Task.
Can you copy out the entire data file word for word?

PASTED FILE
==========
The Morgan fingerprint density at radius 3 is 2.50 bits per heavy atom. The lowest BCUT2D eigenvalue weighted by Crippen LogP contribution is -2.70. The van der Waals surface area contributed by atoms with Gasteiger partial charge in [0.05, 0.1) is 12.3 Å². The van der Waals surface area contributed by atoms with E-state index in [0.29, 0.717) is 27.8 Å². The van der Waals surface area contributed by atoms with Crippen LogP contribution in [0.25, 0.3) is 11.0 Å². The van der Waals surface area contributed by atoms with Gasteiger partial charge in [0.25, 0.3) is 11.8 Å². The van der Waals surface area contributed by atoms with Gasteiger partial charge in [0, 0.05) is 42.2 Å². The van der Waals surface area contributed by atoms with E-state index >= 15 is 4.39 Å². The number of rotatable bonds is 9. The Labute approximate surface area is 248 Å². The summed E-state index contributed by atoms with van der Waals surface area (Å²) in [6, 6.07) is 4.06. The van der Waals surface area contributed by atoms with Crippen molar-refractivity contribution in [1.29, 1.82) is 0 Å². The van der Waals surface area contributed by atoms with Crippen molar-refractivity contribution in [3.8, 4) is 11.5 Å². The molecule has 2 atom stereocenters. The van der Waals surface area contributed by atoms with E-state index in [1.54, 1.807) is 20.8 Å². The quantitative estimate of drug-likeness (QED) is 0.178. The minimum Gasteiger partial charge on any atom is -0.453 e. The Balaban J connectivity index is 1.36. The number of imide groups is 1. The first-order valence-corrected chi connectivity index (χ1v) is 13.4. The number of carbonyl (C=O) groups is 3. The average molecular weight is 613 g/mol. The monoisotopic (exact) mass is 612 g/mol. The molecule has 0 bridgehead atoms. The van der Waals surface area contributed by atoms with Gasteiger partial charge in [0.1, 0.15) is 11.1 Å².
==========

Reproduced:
The Morgan fingerprint density at radius 3 is 2.50 bits per heavy atom. The lowest BCUT2D eigenvalue weighted by Crippen LogP contribution is -2.70. The van der Waals surface area contributed by atoms with Gasteiger partial charge in [0.05, 0.1) is 12.3 Å². The van der Waals surface area contributed by atoms with E-state index in [0.29, 0.717) is 27.8 Å². The van der Waals surface area contributed by atoms with Crippen LogP contribution in [0.25, 0.3) is 11.0 Å². The van der Waals surface area contributed by atoms with Gasteiger partial charge in [0.25, 0.3) is 11.8 Å². The van der Waals surface area contributed by atoms with Gasteiger partial charge in [0, 0.05) is 42.2 Å². The van der Waals surface area contributed by atoms with E-state index >= 15 is 4.39 Å². The number of rotatable bonds is 9. The Labute approximate surface area is 248 Å². The summed E-state index contributed by atoms with van der Waals surface area (Å²) in [6, 6.07) is 4.06. The van der Waals surface area contributed by atoms with Crippen molar-refractivity contribution in [1.29, 1.82) is 0 Å². The van der Waals surface area contributed by atoms with Crippen molar-refractivity contribution in [3.8, 4) is 11.5 Å². The molecule has 2 atom stereocenters. The van der Waals surface area contributed by atoms with E-state index in [1.54, 1.807) is 20.8 Å². The quantitative estimate of drug-likeness (QED) is 0.178. The minimum Gasteiger partial charge on any atom is -0.453 e. The Balaban J connectivity index is 1.36. The number of imide groups is 1. The first-order valence-corrected chi connectivity index (χ1v) is 13.4. The number of carbonyl (C=O) groups is 3. The average molecular weight is 613 g/mol. The monoisotopic (exact) mass is 612 g/mol. The molecule has 0 bridgehead atoms. The van der Waals surface area contributed by atoms with Gasteiger partial charge in [0.1, 0.15) is 11.1 Å².